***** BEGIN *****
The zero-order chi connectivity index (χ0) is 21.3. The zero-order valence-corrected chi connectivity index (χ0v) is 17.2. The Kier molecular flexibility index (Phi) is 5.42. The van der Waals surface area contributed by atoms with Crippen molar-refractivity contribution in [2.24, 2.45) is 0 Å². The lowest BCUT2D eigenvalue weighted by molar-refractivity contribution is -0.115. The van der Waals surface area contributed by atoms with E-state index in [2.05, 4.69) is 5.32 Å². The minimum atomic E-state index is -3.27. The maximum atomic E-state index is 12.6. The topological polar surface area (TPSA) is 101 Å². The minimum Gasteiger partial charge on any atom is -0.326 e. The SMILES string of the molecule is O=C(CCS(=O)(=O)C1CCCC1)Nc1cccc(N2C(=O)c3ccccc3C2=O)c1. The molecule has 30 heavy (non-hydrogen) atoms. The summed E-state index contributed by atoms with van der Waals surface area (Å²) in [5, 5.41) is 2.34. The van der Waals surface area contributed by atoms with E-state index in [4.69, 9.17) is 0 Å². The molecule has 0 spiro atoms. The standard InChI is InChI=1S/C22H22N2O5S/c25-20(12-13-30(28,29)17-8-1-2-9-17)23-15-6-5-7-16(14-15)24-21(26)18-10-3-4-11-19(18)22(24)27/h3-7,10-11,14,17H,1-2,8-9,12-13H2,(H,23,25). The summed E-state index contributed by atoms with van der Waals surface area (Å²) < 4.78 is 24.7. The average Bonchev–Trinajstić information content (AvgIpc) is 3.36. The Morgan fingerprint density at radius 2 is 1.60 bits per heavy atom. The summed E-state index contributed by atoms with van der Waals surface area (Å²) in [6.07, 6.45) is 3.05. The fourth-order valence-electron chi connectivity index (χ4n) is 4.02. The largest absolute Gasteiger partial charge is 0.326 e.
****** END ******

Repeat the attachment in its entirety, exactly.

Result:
The zero-order chi connectivity index (χ0) is 21.3. The zero-order valence-corrected chi connectivity index (χ0v) is 17.2. The Kier molecular flexibility index (Phi) is 5.42. The van der Waals surface area contributed by atoms with Crippen molar-refractivity contribution in [2.24, 2.45) is 0 Å². The lowest BCUT2D eigenvalue weighted by molar-refractivity contribution is -0.115. The van der Waals surface area contributed by atoms with E-state index in [2.05, 4.69) is 5.32 Å². The minimum atomic E-state index is -3.27. The maximum atomic E-state index is 12.6. The topological polar surface area (TPSA) is 101 Å². The minimum Gasteiger partial charge on any atom is -0.326 e. The SMILES string of the molecule is O=C(CCS(=O)(=O)C1CCCC1)Nc1cccc(N2C(=O)c3ccccc3C2=O)c1. The molecule has 30 heavy (non-hydrogen) atoms. The summed E-state index contributed by atoms with van der Waals surface area (Å²) in [5, 5.41) is 2.34. The van der Waals surface area contributed by atoms with E-state index in [4.69, 9.17) is 0 Å². The molecule has 0 spiro atoms. The standard InChI is InChI=1S/C22H22N2O5S/c25-20(12-13-30(28,29)17-8-1-2-9-17)23-15-6-5-7-16(14-15)24-21(26)18-10-3-4-11-19(18)22(24)27/h3-7,10-11,14,17H,1-2,8-9,12-13H2,(H,23,25). The summed E-state index contributed by atoms with van der Waals surface area (Å²) < 4.78 is 24.7. The average Bonchev–Trinajstić information content (AvgIpc) is 3.36. The Morgan fingerprint density at radius 2 is 1.60 bits per heavy atom. The summed E-state index contributed by atoms with van der Waals surface area (Å²) in [6.07, 6.45) is 3.05. The fourth-order valence-electron chi connectivity index (χ4n) is 4.02. The largest absolute Gasteiger partial charge is 0.326 e.